Ignoring the ignoble vote in the House of Representatives today, and without a prior posting about the recent report concerning amniotic and placental stem cells, Art Caplan has posted a little political rant about the politics of stem cells. Caplan is a pseudoeditor over at blog.bioethics.net has once again claimed that someone else is telling lies.
Blog.bioethics.net is the blog of the editors of the Journal of American Bioethics. We shouldn’t forget that both Caplan (a frequent poster, but not an editor) and the AJOB Editor-in-Chief Glenn McGee, once worked for Advanced Cell Technology and that Caplan is also one of the advocates of the Progressive Bioethics Initiative. (McGee has spoken about the contrast between the AJOB blog and conservative blogs, such as Wesley Smith’s “SecondHand Smoke,” which he (McGee) calls a “reactionary blog” at the Initiative’s “Future of Progressive Bioethics,” in April, 2006.)
Caplan doesn’t work very hard at explaining his viewpoint, although his title indicates strong feelings:” White House Plays Politics, Again, with Science; Just One Lie After Another…” He then calls the recent report on stem cell research by the Domestic Policy Council the “Ridiculous Report.”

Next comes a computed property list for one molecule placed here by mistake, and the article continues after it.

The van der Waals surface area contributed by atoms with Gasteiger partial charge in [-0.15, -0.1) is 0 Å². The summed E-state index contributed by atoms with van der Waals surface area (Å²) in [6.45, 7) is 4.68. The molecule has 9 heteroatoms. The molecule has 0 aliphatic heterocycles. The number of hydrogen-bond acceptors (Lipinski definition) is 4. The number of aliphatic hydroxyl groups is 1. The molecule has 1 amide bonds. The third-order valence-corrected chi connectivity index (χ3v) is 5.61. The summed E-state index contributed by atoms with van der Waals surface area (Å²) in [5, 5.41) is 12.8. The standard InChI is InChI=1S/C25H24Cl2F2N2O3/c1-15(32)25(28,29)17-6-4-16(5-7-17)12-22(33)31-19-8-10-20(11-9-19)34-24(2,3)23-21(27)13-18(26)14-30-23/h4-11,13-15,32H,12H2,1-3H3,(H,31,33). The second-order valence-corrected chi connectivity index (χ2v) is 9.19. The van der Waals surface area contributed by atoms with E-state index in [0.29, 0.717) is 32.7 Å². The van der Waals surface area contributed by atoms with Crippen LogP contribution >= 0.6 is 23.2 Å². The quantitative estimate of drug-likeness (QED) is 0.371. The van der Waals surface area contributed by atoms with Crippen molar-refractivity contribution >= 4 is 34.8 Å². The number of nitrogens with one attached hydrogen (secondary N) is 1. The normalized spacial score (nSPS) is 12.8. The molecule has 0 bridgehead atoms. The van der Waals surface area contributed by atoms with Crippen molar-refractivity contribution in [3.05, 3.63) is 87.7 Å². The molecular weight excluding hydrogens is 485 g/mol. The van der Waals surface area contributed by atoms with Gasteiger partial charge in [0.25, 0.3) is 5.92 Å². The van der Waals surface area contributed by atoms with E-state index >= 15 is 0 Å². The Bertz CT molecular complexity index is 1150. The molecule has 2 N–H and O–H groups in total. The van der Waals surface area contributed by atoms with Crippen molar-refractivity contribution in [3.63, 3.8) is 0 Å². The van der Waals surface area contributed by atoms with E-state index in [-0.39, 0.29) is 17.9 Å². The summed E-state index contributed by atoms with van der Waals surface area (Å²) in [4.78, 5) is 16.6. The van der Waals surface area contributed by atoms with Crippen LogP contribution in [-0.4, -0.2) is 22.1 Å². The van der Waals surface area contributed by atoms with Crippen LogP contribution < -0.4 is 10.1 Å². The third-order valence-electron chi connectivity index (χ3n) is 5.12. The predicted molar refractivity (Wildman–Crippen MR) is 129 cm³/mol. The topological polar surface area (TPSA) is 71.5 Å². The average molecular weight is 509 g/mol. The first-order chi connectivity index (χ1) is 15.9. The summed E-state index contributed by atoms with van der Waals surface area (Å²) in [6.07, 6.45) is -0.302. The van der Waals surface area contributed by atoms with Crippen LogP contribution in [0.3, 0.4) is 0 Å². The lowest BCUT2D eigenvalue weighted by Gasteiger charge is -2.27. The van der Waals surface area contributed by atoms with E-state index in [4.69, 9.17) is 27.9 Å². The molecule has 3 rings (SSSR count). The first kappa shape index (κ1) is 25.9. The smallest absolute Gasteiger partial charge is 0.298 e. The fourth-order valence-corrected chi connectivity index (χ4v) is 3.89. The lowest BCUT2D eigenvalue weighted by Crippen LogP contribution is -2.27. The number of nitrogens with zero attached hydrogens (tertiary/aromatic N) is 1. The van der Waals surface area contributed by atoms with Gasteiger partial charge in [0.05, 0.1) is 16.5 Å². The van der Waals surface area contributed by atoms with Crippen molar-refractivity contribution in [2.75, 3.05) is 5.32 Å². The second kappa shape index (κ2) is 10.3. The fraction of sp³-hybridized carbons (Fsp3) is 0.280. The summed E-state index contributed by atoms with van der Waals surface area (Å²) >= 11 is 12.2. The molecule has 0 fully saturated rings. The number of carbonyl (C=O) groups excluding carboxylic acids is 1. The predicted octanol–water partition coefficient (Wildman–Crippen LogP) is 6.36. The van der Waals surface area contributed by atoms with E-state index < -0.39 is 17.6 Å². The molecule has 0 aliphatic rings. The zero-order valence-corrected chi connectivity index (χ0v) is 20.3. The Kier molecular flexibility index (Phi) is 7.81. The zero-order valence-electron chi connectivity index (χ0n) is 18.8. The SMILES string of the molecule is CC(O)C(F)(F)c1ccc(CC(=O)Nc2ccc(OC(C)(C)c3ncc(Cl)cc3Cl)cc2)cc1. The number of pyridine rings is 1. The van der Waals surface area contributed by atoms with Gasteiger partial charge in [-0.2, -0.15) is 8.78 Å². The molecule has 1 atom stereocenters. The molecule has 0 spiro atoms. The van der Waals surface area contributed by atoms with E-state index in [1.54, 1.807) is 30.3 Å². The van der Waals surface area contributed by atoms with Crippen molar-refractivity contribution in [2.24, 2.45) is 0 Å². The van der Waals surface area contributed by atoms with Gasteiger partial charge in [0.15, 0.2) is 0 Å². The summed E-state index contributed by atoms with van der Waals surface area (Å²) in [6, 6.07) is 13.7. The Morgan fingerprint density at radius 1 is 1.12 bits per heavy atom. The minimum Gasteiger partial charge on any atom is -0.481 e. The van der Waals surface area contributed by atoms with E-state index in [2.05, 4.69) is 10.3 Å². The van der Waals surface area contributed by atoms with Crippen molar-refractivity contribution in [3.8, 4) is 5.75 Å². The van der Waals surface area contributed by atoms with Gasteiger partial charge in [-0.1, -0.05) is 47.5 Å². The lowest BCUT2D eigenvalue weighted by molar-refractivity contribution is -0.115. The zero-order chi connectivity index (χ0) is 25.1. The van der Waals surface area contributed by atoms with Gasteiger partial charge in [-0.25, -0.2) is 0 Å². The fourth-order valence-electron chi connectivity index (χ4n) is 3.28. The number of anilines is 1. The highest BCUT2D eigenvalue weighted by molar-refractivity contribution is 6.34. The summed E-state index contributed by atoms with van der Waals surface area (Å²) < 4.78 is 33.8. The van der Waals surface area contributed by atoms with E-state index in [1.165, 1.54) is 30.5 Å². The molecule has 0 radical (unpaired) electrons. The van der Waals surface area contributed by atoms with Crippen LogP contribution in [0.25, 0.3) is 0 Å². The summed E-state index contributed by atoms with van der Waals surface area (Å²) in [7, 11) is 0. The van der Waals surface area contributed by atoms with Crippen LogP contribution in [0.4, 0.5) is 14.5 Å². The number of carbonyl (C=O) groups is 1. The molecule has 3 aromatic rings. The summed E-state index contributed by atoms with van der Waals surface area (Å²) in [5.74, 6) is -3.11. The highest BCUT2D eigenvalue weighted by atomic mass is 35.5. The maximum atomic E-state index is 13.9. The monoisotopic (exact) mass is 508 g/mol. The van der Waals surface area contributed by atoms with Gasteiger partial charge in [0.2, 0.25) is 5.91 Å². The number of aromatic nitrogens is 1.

No one knows if adult stem cells or fetal cells will perform in the same way as embryonic stem cells. No one knows much of anything about any of the science because it is all new.
The actual name of the report is “Advancing Stem Cell Research without Destroying Human Life.” In the report, I don’t see any claim that Dr. Atala has said that funding for embryonic stem cell research should be limited in any way. What I do see is a blurb about the new report and,
While the research is still developing, Dr. Atala and his team believe that these amniotic stem cells may be fully as flexible as embryonic stem cells, while having additional medical advantages: they are easier to grow than human embryonic stem cells, and they do not form tumors (a problem that has plagued embryonic stem cell use). And since amniotic stem cells can be collected without destroying human life, they avoid the ethical dilemmas.
But, of course, Art doesn’t know the long-term results of destructive embryonic research. Which is pretty shabby reasoning to encourage research that goes against the traditional ethic that science and medicine shouldn’t set out to sacrifice one human life for another. In that old ethic, “self-” usually came before “sacrifice.”